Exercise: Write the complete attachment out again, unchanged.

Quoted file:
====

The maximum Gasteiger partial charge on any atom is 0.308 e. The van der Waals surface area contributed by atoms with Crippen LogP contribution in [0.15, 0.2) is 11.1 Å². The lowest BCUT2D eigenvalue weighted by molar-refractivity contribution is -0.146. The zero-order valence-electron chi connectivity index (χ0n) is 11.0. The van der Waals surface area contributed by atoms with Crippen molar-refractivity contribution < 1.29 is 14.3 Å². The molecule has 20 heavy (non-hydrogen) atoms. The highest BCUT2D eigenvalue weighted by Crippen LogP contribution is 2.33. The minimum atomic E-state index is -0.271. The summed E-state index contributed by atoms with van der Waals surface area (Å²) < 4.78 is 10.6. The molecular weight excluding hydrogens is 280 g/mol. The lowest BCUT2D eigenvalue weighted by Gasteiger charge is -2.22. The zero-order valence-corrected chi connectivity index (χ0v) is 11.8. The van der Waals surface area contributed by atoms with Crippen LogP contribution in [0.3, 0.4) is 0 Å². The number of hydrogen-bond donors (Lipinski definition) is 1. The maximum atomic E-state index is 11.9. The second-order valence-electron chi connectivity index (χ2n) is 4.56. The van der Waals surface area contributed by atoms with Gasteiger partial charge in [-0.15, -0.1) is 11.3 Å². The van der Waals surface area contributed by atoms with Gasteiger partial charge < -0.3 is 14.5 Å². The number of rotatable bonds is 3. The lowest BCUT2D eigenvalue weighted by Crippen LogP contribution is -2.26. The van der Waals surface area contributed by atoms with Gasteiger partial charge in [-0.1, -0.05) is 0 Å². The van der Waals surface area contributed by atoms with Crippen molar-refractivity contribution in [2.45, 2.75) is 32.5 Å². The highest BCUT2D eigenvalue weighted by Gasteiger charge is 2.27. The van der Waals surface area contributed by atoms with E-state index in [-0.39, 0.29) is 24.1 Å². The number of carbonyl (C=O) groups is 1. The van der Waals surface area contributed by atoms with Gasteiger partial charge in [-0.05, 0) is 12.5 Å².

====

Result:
The maximum Gasteiger partial charge on any atom is 0.308 e. The van der Waals surface area contributed by atoms with Crippen LogP contribution in [0.15, 0.2) is 11.1 Å². The lowest BCUT2D eigenvalue weighted by molar-refractivity contribution is -0.146. The zero-order valence-electron chi connectivity index (χ0n) is 11.0. The van der Waals surface area contributed by atoms with Crippen molar-refractivity contribution < 1.29 is 14.3 Å². The molecule has 20 heavy (non-hydrogen) atoms. The highest BCUT2D eigenvalue weighted by Crippen LogP contribution is 2.33. The minimum atomic E-state index is -0.271. The summed E-state index contributed by atoms with van der Waals surface area (Å²) < 4.78 is 10.6. The molecular weight excluding hydrogens is 280 g/mol. The lowest BCUT2D eigenvalue weighted by Gasteiger charge is -2.22. The zero-order valence-corrected chi connectivity index (χ0v) is 11.8. The van der Waals surface area contributed by atoms with Crippen LogP contribution in [0.3, 0.4) is 0 Å². The number of hydrogen-bond donors (Lipinski definition) is 1. The maximum atomic E-state index is 11.9. The second-order valence-electron chi connectivity index (χ2n) is 4.56. The van der Waals surface area contributed by atoms with Gasteiger partial charge in [-0.15, -0.1) is 11.3 Å². The van der Waals surface area contributed by atoms with Gasteiger partial charge < -0.3 is 14.5 Å². The number of rotatable bonds is 3. The lowest BCUT2D eigenvalue weighted by Crippen LogP contribution is -2.26. The van der Waals surface area contributed by atoms with Gasteiger partial charge in [-0.1, -0.05) is 0 Å². The van der Waals surface area contributed by atoms with Crippen molar-refractivity contribution in [2.45, 2.75) is 32.5 Å². The highest BCUT2D eigenvalue weighted by Gasteiger charge is 2.27. The van der Waals surface area contributed by atoms with E-state index in [-0.39, 0.29) is 24.1 Å². The number of carbonyl (C=O) groups is 1. The van der Waals surface area contributed by atoms with Gasteiger partial charge in [-0.05, 0) is 12.5 Å².